Apple and modern technology are front and center in a growing and serious problem that involves the gap between personal privacy and security which does not have a solution that will benefit both components.
In a nutshell, here’s what’s going on. Apple encrypts certain functions on the iPhone and throws away the key so the only one who can get your private information is you. The encryption is strong enough that governments cannot break it; whether it’s your Messages to your co-worker, or a terrorist’s Messages to a co-terrorist.
There is no easy solution to this problem that will satisfy all parties, but the solutions proposed are worse than the dangers encrypted messages and data carry.
The Back Door Myth
After the Paris terrorist bombings, the San Bernardino shootings, and Apple CEO Tim Cook’s appearance and comments on CBS’ 60 Minutes news show, government officials are calling for technology companies to provide back door access to encrypted smartphones.
Such back door access is a danger that goes beyond tracking, preventing, and capturing terrorists. If there’s a back door to an encrypted device, such as the iPhone, then both the so-called ‘good guys’ and the ‘bad guys’ have access to your personal information any time they want. A back door key for all means there is privacy and security for none.
That includes terrorists, except in this case, the terrorists still win.
Let’s assume the worst case scenario and major governments throughout the world demand that Apple, Google, Microsoft and anyone and everyone else who manufactures a smartphone provide said government officials with back door access that opens an encrypted and secure device.
Your messages and data are now available to government officials, and once the back door key has been compromised, and it will be, criminals will have access, too. Meanwhile, terrorists will simply move on, develop or use smartphone and PC apps with encryption that does not have a back door the government can use to access their messages and data.
Even if government officials can track down a terrorists iPhone or Samsung Galaxy or a plastic Android-based knock off from China, and crack access to the device, the apps they used to communicate with one another and to store their files remains encrypted, therefore, no access to criminals and terrorists, but the government maintains access to your messages and data.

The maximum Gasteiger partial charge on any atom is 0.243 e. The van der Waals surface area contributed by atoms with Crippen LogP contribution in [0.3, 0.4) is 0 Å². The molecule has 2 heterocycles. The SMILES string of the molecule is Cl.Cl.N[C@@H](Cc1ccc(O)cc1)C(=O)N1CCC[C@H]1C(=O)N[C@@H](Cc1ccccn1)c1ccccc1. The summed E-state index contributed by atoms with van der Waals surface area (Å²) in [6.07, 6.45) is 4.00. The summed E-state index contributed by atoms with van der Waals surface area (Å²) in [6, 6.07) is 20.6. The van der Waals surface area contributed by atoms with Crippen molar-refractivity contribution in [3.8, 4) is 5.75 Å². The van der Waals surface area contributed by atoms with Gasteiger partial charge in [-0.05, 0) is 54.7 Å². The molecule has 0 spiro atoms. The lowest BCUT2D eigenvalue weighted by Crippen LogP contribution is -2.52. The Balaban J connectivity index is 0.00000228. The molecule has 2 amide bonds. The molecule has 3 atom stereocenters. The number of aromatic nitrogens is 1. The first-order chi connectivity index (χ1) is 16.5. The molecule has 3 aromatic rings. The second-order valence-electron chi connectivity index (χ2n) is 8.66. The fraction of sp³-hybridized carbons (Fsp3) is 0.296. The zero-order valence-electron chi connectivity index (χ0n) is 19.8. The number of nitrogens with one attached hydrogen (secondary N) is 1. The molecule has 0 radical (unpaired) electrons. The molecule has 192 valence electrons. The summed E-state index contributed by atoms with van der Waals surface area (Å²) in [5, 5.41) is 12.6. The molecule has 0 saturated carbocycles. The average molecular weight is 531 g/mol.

Does anyone see a problem with this?
It is clear that government officials and government authorities and government technologists do not understand the nature of encrypted technology and applications, and have even less understanding of human nature.
Can Of Encrypted Worms
In the U.K. there’s a draft surveillance bill moving forward in the government which would force companies operating in the U.K. to weaken encryption with a back door, or abandon encryption altogether. This is wrong and opens up a huge can of worms because the protections and options demanded by the government are unfeasible on many levels, not just technological.
Smartphones which have encryption capability built-in will be preferred and more valuable to everyone– including terrorists– than smartphones which have been compromised by laws that do not solve the problem. Instead, savvy smartphone users will begin using apps and data storage options which are encrypted and for which the governments do not have back door access.
Here are some questions to consider and answer.
- What is gained by giving governments access to your messages, personal files and data?
- What is lost by giving governments access to your messages, personal files and data?
- What will terrorists and criminals use if smartphones have encryption but back door access is available to government authorities?
One U.S. presidential candidate said this about the issue:
Maybe the back door isn’t the right door, and I understand what Apple and others are saying about that… It doesn’t do anybody any good if terrorists can move toward encrypted communication that no law enforcement agency can break into before or after… There must be some way.
Other than Big Brother, a Nest camera in every room in every house and on every corner, and constant surveillance of everyone using facial recognition and algorithms that track every movement and identify potential wrongdoing, Minority Report style, there is no solution.
Terrorism as we’ve seen in the past decade is not likely to go away in the next decade, regardless of what governments do with encryption. The problems are deeper and the solutions more complex than technology can solve.